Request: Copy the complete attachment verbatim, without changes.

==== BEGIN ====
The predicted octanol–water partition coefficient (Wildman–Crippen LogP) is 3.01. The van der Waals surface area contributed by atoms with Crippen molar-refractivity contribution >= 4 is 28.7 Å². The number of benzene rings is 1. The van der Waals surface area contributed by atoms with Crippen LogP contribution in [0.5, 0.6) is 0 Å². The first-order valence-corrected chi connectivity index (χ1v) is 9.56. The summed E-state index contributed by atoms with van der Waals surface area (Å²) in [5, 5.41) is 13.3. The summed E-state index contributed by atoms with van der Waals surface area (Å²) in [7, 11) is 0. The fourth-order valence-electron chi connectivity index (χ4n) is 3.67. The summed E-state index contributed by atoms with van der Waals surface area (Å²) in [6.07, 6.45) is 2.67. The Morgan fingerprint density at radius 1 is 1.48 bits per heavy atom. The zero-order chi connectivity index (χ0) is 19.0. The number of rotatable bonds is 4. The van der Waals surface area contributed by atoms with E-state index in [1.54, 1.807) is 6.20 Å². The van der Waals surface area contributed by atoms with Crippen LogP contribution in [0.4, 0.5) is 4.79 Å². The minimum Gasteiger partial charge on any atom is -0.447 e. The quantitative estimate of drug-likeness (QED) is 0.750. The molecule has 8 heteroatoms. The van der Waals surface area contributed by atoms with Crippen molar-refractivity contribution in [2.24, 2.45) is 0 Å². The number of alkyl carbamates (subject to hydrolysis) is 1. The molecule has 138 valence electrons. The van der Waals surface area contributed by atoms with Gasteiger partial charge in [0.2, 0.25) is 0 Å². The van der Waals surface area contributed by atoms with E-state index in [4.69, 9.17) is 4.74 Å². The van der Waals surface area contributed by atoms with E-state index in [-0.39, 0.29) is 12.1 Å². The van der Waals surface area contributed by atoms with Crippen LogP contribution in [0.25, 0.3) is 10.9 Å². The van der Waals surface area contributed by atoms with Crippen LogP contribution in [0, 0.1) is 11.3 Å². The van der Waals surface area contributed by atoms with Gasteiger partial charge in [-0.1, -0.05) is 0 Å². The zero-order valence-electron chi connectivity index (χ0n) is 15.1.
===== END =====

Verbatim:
The predicted octanol–water partition coefficient (Wildman–Crippen LogP) is 3.01. The van der Waals surface area contributed by atoms with Crippen molar-refractivity contribution >= 4 is 28.7 Å². The number of benzene rings is 1. The van der Waals surface area contributed by atoms with Crippen LogP contribution in [0.5, 0.6) is 0 Å². The first-order valence-corrected chi connectivity index (χ1v) is 9.56. The summed E-state index contributed by atoms with van der Waals surface area (Å²) in [5, 5.41) is 13.3. The summed E-state index contributed by atoms with van der Waals surface area (Å²) in [7, 11) is 0. The fourth-order valence-electron chi connectivity index (χ4n) is 3.67. The summed E-state index contributed by atoms with van der Waals surface area (Å²) in [6.07, 6.45) is 2.67. The Morgan fingerprint density at radius 1 is 1.48 bits per heavy atom. The zero-order chi connectivity index (χ0) is 19.0. The number of rotatable bonds is 4. The van der Waals surface area contributed by atoms with E-state index in [1.54, 1.807) is 6.20 Å². The van der Waals surface area contributed by atoms with Crippen LogP contribution in [0.4, 0.5) is 4.79 Å². The minimum Gasteiger partial charge on any atom is -0.447 e. The quantitative estimate of drug-likeness (QED) is 0.750. The molecule has 8 heteroatoms. The van der Waals surface area contributed by atoms with Crippen molar-refractivity contribution in [2.24, 2.45) is 0 Å². The number of alkyl carbamates (subject to hydrolysis) is 1. The molecule has 138 valence electrons. The van der Waals surface area contributed by atoms with Gasteiger partial charge in [0.2, 0.25) is 0 Å². The van der Waals surface area contributed by atoms with E-state index in [4.69, 9.17) is 4.74 Å². The van der Waals surface area contributed by atoms with E-state index in [-0.39, 0.29) is 12.1 Å². The van der Waals surface area contributed by atoms with Crippen LogP contribution in [0.25, 0.3) is 10.9 Å². The van der Waals surface area contributed by atoms with Crippen LogP contribution in [0, 0.1) is 11.3 Å². The van der Waals surface area contributed by atoms with Gasteiger partial charge in [-0.1, -0.05) is 0 Å². The zero-order valence-electron chi connectivity index (χ0n) is 15.1.